The CNN thing went well, and the woman said, “They’re going to call you back to do more stuff because you’re young” and all that, and maybe two months later, Anderson Cooper’s assistant called. There was this new thing with Huckleberry Finn where they took out all the n-words.

On the phone they asked what I thought about it, and I said, “That’s like putting underwear on Michelangelo. We’ve already seen what’s there; you can’t cover it up.”

And she said, “Do you want to come on the show?”

I said, “No, I think I’m doing something.”

She said it would be a great opportunity, and I said, “Well, imagine Huckleberry Finn where everything is gone except for the n-word. That’s what I thought about when I heard about the book.”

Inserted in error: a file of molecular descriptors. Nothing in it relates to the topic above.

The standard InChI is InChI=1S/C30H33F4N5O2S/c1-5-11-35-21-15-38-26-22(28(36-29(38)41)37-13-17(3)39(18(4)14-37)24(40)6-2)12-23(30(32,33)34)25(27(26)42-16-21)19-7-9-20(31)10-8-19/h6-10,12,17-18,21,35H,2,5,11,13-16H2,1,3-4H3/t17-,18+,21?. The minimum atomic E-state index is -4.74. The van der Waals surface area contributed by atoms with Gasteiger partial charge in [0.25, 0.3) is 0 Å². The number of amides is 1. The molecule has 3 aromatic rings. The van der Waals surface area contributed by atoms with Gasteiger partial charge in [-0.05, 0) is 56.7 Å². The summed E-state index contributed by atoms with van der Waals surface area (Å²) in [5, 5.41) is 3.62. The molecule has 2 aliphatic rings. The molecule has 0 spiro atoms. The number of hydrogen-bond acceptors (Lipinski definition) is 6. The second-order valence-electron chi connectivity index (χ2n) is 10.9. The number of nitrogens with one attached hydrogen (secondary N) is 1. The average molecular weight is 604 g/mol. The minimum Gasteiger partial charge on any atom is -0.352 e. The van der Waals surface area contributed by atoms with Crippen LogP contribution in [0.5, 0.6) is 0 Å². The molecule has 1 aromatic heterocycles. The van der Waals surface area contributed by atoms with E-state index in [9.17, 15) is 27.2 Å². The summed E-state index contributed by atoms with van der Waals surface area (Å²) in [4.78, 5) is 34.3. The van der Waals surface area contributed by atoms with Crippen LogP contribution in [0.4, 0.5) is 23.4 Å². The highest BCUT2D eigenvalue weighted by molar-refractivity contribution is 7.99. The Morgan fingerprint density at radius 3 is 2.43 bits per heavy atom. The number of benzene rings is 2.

The woman, his assistant, paused. She said, “I don’t know if you can say that for the show,” and I said, “That’s why I can’t come on,” and I said that’s fine. I have to be able to say what I want. There’s something that clamps down on naughtiness. I have friends who support what I do and say I should take these opportunities and be a spokesperson. I don’t want to be a spokesperson, I just want to write poems. A) I’m always going to be saying something crazy, and B) I can’t remember what I say from one minute to the next. That’s the current dilemma, but it’s passing. They’ll find somebody else who can do a better job, but it’s been cool.